Jack Farchy, Maria Clara Cobo and Patricia Hurtado, Bloomberg News
HONG KONG/NEW YORK
EnergiesNet.com 01 19 2024
Three of the world’s top commodity trading houses used state oil companies from China, Thailand, Oman and Uruguay as fronts in their corrupt deals with Ecuador, a federal jury in Brooklyn, New York has heard.
Gunvor Group, Vitol Group and Trafigura Group all used the government-owned oil companies of other countries to corruptly engineer favorable deals for themselves, according to testimony over the past week in the first major trial of a commodity trader in more than a decade.
The case — in which a former Vitol trader is accused of bribing government officials to win business — has shone a new light on a frenzied period of corruption, as Ecuador struck billions of dollars of oil deals in the 2010s under the government of ex-President Rafael Correa. The culmination of a years-long US investigation, the details heard in court stand out even by the standards of the oil-trading industry, with its history of backhanders and brown envelopes.
The testimony has shown how deals that were supposedly between two government entities, including some that involved multibillion-dollar loans, in fact were often being orchestrated behind the scenes by the traders and middlemen who stood to benefit from them, a process lubricated by millions of dollars in bribes.
Nilsen Arias, who until mid-2017 was international trade manager at Petroecuador, testified that he had received bribes from numerous companies, including Vitol, Trafigura, Gunvor, Noble, Petredec and Sargeant Marine.
He told the court that dealing directly with another state-owned company allowed him greater leeway than dealing with private companies, which required a public tender process.
Arias described hearing that Vitol trader Javier Aguilar, the man on trial for engaging in a foreign bribery and money-laundering scheme, had found a “trustworthy state-owned company that could be the front in the negotiations.”
The company would “act on behalf of Vitol, get the deal, and later hand it over to Vitol.”
This company was Oman Trading International, owned by the government of Oman, that would go on to sign a deal to buy fuel oil from Ecuador in December 2016, including a $300 million advance payment.
The negotiations between Oman and Ecuador were carefully managed by traders and middlemen, the court heard. For example, Antonio Pere, a consultant who admitted handling bribe payments for several trading companies, described how he drafted a letter from the chief executive of Oman Trading International to the general manager of Petroecuador.
But the traders were careful to stay out of the limelight. On the day the contract was signed in Dubai in December 2016, Arias bumped into Aguilar in the lobby of his hotel and told him to stay away from the signing ceremony.
Aguilar and Vitol paid bribes to Arias via Pere in connection with the Oman deal, both witnesses testified.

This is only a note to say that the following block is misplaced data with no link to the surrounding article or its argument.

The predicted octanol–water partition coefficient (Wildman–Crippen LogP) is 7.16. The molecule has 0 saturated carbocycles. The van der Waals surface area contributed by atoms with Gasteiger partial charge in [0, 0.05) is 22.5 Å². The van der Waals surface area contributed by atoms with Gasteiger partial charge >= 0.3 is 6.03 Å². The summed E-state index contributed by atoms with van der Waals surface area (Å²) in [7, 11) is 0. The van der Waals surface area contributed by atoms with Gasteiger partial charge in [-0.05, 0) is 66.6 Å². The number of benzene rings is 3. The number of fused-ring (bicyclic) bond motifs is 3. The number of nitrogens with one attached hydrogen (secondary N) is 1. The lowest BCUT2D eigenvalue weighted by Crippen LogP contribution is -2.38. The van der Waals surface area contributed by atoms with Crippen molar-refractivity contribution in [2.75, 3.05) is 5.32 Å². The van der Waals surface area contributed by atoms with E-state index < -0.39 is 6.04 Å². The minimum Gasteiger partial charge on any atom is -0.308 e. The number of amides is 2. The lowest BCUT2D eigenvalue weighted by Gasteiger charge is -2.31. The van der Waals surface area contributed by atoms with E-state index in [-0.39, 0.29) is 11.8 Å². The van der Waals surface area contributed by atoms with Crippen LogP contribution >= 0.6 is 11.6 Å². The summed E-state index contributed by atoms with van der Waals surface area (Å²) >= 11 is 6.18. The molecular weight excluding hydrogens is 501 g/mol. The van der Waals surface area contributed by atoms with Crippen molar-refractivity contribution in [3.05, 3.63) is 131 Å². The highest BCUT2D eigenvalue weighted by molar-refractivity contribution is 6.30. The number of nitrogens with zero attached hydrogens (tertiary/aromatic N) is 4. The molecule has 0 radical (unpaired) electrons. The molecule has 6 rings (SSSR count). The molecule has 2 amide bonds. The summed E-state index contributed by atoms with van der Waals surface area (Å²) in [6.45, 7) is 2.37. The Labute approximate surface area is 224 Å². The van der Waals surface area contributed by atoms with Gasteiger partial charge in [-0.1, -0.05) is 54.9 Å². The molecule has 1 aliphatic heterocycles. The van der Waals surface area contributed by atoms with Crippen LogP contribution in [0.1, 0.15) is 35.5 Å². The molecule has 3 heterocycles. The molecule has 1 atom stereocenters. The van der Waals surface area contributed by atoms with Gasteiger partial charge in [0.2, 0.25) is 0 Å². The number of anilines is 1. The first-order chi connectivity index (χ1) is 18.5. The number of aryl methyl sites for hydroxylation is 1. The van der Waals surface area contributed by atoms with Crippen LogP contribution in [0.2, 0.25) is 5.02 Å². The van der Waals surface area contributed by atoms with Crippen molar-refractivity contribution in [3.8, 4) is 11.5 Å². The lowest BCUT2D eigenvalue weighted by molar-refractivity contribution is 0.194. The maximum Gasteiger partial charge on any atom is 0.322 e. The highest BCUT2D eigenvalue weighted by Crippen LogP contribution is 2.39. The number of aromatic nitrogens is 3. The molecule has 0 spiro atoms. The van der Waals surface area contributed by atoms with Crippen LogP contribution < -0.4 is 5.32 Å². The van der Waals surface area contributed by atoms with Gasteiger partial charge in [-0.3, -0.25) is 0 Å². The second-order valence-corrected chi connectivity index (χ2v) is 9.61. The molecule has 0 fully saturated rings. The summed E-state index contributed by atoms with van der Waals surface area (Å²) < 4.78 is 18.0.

Aguilar denies that, claiming he has been framed by a superior at Vitol. Vitol in 2020 admitted to having paid bribes in Ecuador and two other countries.
There was no suggestion in the testimony in court that the state oil companies that were counterparties to deals with Petroecuador knew about or participated in the alleged corruption.
OQ Trading, as Oman Trading International is now known, said it “has at all times acted in accordance with applicable law (including the US Foreign Corrupt Practices Act) with regards to the Petroecuador contract and was not aware of, or involved in, any illegal activity purported to be undertaken by third parties. OQT remains committed to upholding the highest ethical standards in all aspects of our business.”
Arias and Pere testified that other major trading houses also used state oil companies as fronts in their dealings with Petroecuador. They said the first to do so was Trafigura, which used Uruguayan state energy company Ancap as a front for deals starting in 2010 in which it swapped crude oil for diesel and gasoline. Trafigura also paid bribes to Arias via Pere, the two men testified.
“Those bribes were paid by Trafigura through a company in Uruguay, and then to one of my companies, and then to Nilsen Arias’s companies,” Pere said. Arias received approximately $200,000 in bribes in connection with the Trafigura deal, he said.
Gunvor used Unipec, a unit of Chinese state giant Sinopec, and Thailand’s PTT as fronts, both Arias and Pere testified. A former trader for Gunvor, Raymond Kohut, earlier pleaded guilty to paying more than $22 million in bribes to Ecuadorian government officials. Gunvor has disclosed it faced a US investigation over bribery in Ecuador and booked a $650 million provision.
A spokesperson for Gunvor declined to comment. A spokesperson for Trafigura said: “Trafigura is not a party to the case and will not comment on ongoing legal proceedings relating to other parties.”
Spokespeople for Ancap, Sinopec, PTT, Noble and Petredec either declined to comment or did not respond to requests for comment.
Petroecuador’s oil deals with foreign state-owned companies have long been controversial in Ecuador.
Fernando Villavicencio, a crusading journalist turned lawmaker, estimated after an investigation in 2022 that Petroecuador had lost $4.8 billion from selling its oil at below-market prices under contracts with state oil companies from China and Thailand. Petroecuador received more than $10 billion in loans in the loans-for-oil deals, he said in March 2022. Villavicencio was assassinated last year.
The case is US v. Aguilar, 20-cr-390, US District Court, Eastern District of New York (Brooklyn).
–With assistance from Ken Parks, Sarah Chen, Patpicha Tanakasempipat and Ben Bartenstein.
bloomberg.com 01 18 2024